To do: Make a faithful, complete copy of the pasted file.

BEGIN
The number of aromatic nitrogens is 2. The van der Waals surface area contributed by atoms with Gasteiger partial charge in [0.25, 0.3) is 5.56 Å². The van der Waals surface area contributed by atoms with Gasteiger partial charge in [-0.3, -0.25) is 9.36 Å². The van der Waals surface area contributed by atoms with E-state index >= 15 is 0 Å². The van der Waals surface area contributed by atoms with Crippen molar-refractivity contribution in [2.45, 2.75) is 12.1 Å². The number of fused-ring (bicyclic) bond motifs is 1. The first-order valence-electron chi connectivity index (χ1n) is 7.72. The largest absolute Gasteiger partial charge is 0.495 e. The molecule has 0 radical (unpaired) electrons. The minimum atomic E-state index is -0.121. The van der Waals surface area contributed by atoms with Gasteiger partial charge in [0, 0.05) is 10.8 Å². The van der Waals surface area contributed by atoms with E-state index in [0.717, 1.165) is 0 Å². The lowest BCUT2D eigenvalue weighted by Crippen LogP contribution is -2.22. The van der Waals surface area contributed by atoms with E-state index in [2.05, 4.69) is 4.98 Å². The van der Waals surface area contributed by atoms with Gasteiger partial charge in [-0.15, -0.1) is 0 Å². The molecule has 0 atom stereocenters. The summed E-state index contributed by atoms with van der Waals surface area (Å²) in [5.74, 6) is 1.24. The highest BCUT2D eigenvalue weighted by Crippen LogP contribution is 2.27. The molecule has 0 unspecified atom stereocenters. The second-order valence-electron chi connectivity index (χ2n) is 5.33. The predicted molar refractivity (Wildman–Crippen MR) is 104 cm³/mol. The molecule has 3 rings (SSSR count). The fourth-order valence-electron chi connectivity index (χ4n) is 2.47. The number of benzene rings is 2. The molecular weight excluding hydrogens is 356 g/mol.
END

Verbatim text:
The number of aromatic nitrogens is 2. The van der Waals surface area contributed by atoms with Gasteiger partial charge in [0.25, 0.3) is 5.56 Å². The van der Waals surface area contributed by atoms with Gasteiger partial charge in [-0.3, -0.25) is 9.36 Å². The van der Waals surface area contributed by atoms with E-state index >= 15 is 0 Å². The van der Waals surface area contributed by atoms with Crippen molar-refractivity contribution in [2.45, 2.75) is 12.1 Å². The number of fused-ring (bicyclic) bond motifs is 1. The first-order valence-electron chi connectivity index (χ1n) is 7.72. The largest absolute Gasteiger partial charge is 0.495 e. The molecule has 0 radical (unpaired) electrons. The minimum atomic E-state index is -0.121. The van der Waals surface area contributed by atoms with Gasteiger partial charge in [0, 0.05) is 10.8 Å². The van der Waals surface area contributed by atoms with E-state index in [0.717, 1.165) is 0 Å². The lowest BCUT2D eigenvalue weighted by Crippen LogP contribution is -2.22. The van der Waals surface area contributed by atoms with E-state index in [2.05, 4.69) is 4.98 Å². The van der Waals surface area contributed by atoms with Gasteiger partial charge in [-0.15, -0.1) is 0 Å². The molecule has 0 atom stereocenters. The summed E-state index contributed by atoms with van der Waals surface area (Å²) in [5.74, 6) is 1.24. The highest BCUT2D eigenvalue weighted by Crippen LogP contribution is 2.27. The molecule has 0 unspecified atom stereocenters. The second-order valence-electron chi connectivity index (χ2n) is 5.33. The predicted molar refractivity (Wildman–Crippen MR) is 104 cm³/mol. The molecule has 3 rings (SSSR count). The fourth-order valence-electron chi connectivity index (χ4n) is 2.47. The number of benzene rings is 2. The molecular weight excluding hydrogens is 356 g/mol.